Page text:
Karyn Thompson

Chief Human Resources Officer, champion of work-life balance

Achieving optimal work-life balance is key for Colonel Karyn Thompson, who is based in Wellington with her husband and three active kids. As an Officer in the Army she has enjoyed a very diverse career, leading a number of groups over the last 26 years. She’s extremely passionate about ensuring that the Defence Force is a great place for women to work and belong, a place where they can realise their full potential.

What is your role in the NZ Army?

I have two core roles: Chief Human Resources Officer for Army, and Manager Special Human Resources Programmes. Basically, I’m responsible for the people capability side of the Army which includes workforce planning, recruiting, career management and more. 

My special programmes include working towards a Total Defence Work Force, which is about the Defence Force  being more flexible in how it employs its people. Also, I manage a programme that is improving how the Defence Force attracts, recruits and retains its military women, and I’m the Chair of the Woman’s Development Steering Group which was formed in 2012.

Tell me about your background?

I grew up on a high country sheep station in the Manawatu which was a very hard-working life. I was the oldest of five kids, so I suppose leadership came naturally. I was Head Girl at Palmerston North High School and I knew at about the age of 15 that I wanted to become an Army Officer. 

Why did you want to become an Army Officer?

I felt like it would open up a world of opportunity in regards to leadership, and cater to my love of the outdoors. I always loved hunting and tramping. I even spent some of the school holidays at the Outdoor Pursuits Centre and I sailed on the Spirit of New Zealand.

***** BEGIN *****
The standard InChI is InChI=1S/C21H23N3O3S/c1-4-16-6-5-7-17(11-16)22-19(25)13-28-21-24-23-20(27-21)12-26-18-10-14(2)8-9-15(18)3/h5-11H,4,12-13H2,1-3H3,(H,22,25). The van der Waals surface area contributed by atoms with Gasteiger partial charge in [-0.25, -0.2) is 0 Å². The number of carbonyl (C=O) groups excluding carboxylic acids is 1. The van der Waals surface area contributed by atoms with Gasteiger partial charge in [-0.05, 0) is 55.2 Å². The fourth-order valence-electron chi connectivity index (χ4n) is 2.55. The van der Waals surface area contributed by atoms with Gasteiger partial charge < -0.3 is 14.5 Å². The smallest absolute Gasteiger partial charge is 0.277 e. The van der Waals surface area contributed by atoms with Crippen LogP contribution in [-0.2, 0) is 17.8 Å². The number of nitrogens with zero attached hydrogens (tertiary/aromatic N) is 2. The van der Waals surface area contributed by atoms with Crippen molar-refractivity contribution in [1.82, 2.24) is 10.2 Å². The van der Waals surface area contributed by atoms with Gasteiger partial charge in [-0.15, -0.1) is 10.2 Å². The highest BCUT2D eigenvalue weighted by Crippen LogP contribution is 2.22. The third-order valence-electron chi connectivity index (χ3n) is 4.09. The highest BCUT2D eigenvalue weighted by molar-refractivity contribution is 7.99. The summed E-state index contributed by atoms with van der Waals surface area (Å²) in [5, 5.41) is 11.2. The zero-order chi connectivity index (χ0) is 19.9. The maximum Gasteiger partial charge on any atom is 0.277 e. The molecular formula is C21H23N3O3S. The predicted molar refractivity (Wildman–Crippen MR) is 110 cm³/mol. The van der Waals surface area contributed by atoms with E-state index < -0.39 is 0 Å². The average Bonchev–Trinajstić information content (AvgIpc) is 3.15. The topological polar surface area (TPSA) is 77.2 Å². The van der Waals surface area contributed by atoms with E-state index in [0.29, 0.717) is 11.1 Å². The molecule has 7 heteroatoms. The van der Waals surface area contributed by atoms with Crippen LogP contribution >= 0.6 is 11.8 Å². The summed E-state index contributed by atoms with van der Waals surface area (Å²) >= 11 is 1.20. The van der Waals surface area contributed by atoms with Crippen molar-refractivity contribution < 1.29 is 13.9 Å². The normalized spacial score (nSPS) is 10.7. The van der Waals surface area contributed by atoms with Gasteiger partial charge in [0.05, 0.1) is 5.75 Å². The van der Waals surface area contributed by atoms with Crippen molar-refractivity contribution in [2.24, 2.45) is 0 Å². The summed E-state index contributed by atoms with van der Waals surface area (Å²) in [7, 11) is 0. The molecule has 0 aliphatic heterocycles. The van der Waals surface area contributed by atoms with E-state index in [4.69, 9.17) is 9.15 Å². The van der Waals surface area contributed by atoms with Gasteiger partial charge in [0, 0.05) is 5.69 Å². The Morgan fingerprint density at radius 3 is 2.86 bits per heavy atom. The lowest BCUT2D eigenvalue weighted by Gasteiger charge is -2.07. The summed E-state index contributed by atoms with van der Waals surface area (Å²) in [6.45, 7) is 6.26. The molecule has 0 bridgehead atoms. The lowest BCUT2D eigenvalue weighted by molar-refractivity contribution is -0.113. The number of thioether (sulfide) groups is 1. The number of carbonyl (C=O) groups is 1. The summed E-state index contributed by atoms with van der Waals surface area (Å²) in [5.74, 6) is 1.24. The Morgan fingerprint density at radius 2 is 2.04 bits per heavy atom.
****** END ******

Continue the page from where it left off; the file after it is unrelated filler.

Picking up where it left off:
My parents initially had some reservations as they thought I should go on and study further. Now of course, they can see I’ve gone far in my career and that I have studied – all of which has been paid for.

What qualifications do you have?

I have a Bachelor of Arts in History, Postgraduate Diploma in Arts, and a Masters in Management. All of that was paid for by the Defence Force, and I was also supported in terms of the time required to study and fit this in around my job. The study opportunities haven’t stopped - I have recently completed the Company Directors Course at the NZ Institute of Directors.

When did you realise the environment you work and train in is special?

Early on in my career I was awarded a commendation for saving a little girl’s life. I was out on an Army exercise in the Lake Waikaremoana area, and a group of us had been invited to a BBQ with some of the locals. A little girl hit her head in the pool, people started to panic and they asked if anyone knew CPR so I rushed to help. 

She didn’t regain consciousness right away and some of the Maori Elders feared the worst, they thought she was dying so they started wailing. There was a lot of emotion and although I was young and scared, I knew I had to remain calm. I ended up resuscitating the girl. I’m sure my Army training helped me take charge in this situation, because you learn how to handle yourself and take control of challenging situations.

What myths and barriers would you like to break about women in the Army?

Women think that it’s too physically demanding, but it isn’t really. Anyone that already plays a sport should be fit enough. Young women may also think that you can’t wear make-up or dress like a woman. Or that you can’t have a family. You absolutely can, there is flexibility.